Barry Sharpe of Oklahoma remembers the perspective he gained
from witnessing sorghum making; people are people wherever you go! Thank you
for your story, Barry. It also is a good
reminder to me that what I expose my own children to can make a great
impression on them:
“As a boy in Prague, Oklahoma,
I was very aware of the annual sorghum making. We never grew sorghum but my
parents used it all the time and us kids got into it when the 'store bought'
maple syrup wasn't around.
“Keep in mind that Oklahoma in the 1950s wasn't exactly a
center for harmonious relations between black and white families. To the east
of Prague a few miles lies the all black
community of Boley, Oklahoma,
a center then and now for a rich autumn harvest of Black Strap Sorghum
"My Dad always argued the best
sorghum came from Boley despite his many white friends who preferred to buy
from white cookers.
But we made a pilgrimage every fall to the Boley sorghum cooking where my Dad
would trade a hog for a year's supply along with some slightly illegal
moonshine, cooked up alongside sometimes. Us kids spent hours playing with our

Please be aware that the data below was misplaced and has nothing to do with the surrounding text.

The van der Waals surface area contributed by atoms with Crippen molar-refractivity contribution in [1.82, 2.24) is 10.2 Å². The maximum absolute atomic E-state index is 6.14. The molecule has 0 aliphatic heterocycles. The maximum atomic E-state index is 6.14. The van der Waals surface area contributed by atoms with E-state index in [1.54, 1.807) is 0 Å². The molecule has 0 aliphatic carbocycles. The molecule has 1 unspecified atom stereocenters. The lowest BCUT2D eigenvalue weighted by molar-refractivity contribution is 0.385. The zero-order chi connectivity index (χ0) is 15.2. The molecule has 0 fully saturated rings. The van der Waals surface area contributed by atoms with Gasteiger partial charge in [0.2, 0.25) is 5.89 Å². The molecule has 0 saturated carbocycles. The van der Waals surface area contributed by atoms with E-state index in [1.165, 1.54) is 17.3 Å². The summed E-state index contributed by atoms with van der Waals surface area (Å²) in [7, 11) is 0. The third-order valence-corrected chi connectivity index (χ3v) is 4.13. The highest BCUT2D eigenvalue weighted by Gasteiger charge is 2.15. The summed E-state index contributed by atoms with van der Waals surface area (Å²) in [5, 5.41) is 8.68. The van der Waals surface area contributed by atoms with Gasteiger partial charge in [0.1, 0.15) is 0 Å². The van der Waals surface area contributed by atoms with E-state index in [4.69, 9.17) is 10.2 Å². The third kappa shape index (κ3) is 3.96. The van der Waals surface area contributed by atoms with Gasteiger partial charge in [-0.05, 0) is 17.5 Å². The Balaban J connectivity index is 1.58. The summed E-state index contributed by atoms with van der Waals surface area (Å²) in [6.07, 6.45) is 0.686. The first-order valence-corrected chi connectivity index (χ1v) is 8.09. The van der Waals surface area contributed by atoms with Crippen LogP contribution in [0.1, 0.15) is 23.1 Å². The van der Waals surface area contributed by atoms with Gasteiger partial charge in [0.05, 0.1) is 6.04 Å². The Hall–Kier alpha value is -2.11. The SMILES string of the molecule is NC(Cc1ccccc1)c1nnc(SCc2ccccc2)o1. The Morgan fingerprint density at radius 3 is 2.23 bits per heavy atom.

counterparts, a rare event in a state whose politicians were once all right
admitting they were in the KKK.
“But when I was grown I went to work
for the Congress of Racial Equality (CORE) in Los Angeles,
helping African-American families in disputes with white slumlords in Compton and Westminster.
Sorghum helped me understand that people are just people and everyone needs to
be treated with dignity and respect.
“Wish I had some right now!”
Stories and a Recipe
Please keep sharing your stories, pictures and recipes. This is a recipe that I came up with
combining several recipes that used molasses.
Sorghum can usually always be used in place of molasses in a recipe. In
some cases the use of the word molasses is interchangeable with sorghum because
the name molasses is, occasionally, used for any dark rich syrup.
- 1 egg
- ½ cup sorghum
- ½ cup sugar
- 3 Tbls butter, melted
- 2 cups all-purpose flour
- ¾ tsp baking powder
- ½ tsp salt
- ½ tsp baking soda
- ¾ cup buttermilk
- ½ chopped, lightly toasted, black walnut (or any available
Combine egg, sorghum, sugar and melted butter. Mix together all dry ingredients and add half
to sorghum mixture. Stir well. Add buttermilk to combine, then add the other
half of the dry ingredients. Stir well
and pour into a full size loaf pan. Bake
at 350 degrees for 45-50 mins. Remove
loaf from pan after it has cooled for 10 minutes, then cool completely before
enclosing in a bag or wrapping with plastic.